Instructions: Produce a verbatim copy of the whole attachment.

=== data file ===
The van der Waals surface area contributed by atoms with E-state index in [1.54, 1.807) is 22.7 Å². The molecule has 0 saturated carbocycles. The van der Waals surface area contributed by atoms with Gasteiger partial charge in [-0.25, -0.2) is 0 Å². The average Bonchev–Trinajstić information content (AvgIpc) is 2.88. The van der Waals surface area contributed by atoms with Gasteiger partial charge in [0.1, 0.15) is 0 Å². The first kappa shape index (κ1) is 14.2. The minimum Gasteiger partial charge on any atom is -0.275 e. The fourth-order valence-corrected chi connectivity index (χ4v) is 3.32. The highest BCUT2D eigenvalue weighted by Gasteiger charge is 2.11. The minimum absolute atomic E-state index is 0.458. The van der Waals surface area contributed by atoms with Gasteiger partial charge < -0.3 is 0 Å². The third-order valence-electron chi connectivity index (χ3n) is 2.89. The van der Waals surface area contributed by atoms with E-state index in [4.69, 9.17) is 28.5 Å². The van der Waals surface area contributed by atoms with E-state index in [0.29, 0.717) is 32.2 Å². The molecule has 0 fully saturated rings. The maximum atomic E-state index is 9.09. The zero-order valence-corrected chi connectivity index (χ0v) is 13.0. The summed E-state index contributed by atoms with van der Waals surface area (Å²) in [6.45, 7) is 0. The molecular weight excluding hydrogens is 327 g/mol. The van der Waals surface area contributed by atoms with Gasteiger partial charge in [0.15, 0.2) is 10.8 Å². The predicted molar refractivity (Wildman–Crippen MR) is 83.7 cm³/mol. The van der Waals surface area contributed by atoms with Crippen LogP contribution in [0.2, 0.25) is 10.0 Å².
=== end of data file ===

The van der Waals surface area contributed by atoms with E-state index in [1.54, 1.807) is 22.7 Å². The molecule has 0 saturated carbocycles. The van der Waals surface area contributed by atoms with Gasteiger partial charge in [-0.25, -0.2) is 0 Å². The average Bonchev–Trinajstić information content (AvgIpc) is 2.88. The van der Waals surface area contributed by atoms with Gasteiger partial charge in [0.1, 0.15) is 0 Å². The first kappa shape index (κ1) is 14.2. The minimum Gasteiger partial charge on any atom is -0.275 e. The fourth-order valence-corrected chi connectivity index (χ4v) is 3.32. The highest BCUT2D eigenvalue weighted by Gasteiger charge is 2.11. The minimum absolute atomic E-state index is 0.458. The van der Waals surface area contributed by atoms with Gasteiger partial charge < -0.3 is 0 Å². The third-order valence-electron chi connectivity index (χ3n) is 2.89. The van der Waals surface area contributed by atoms with E-state index in [4.69, 9.17) is 28.5 Å². The van der Waals surface area contributed by atoms with E-state index in [0.29, 0.717) is 32.2 Å². The molecule has 0 fully saturated rings. The maximum atomic E-state index is 9.09. The zero-order valence-corrected chi connectivity index (χ0v) is 13.0. The summed E-state index contributed by atoms with van der Waals surface area (Å²) in [6.45, 7) is 0. The molecular weight excluding hydrogens is 327 g/mol. The van der Waals surface area contributed by atoms with Gasteiger partial charge in [0.15, 0.2) is 10.8 Å². The predicted molar refractivity (Wildman–Crippen MR) is 83.7 cm³/mol. The van der Waals surface area contributed by atoms with Crippen LogP contribution in [0.2, 0.25) is 10.0 Å².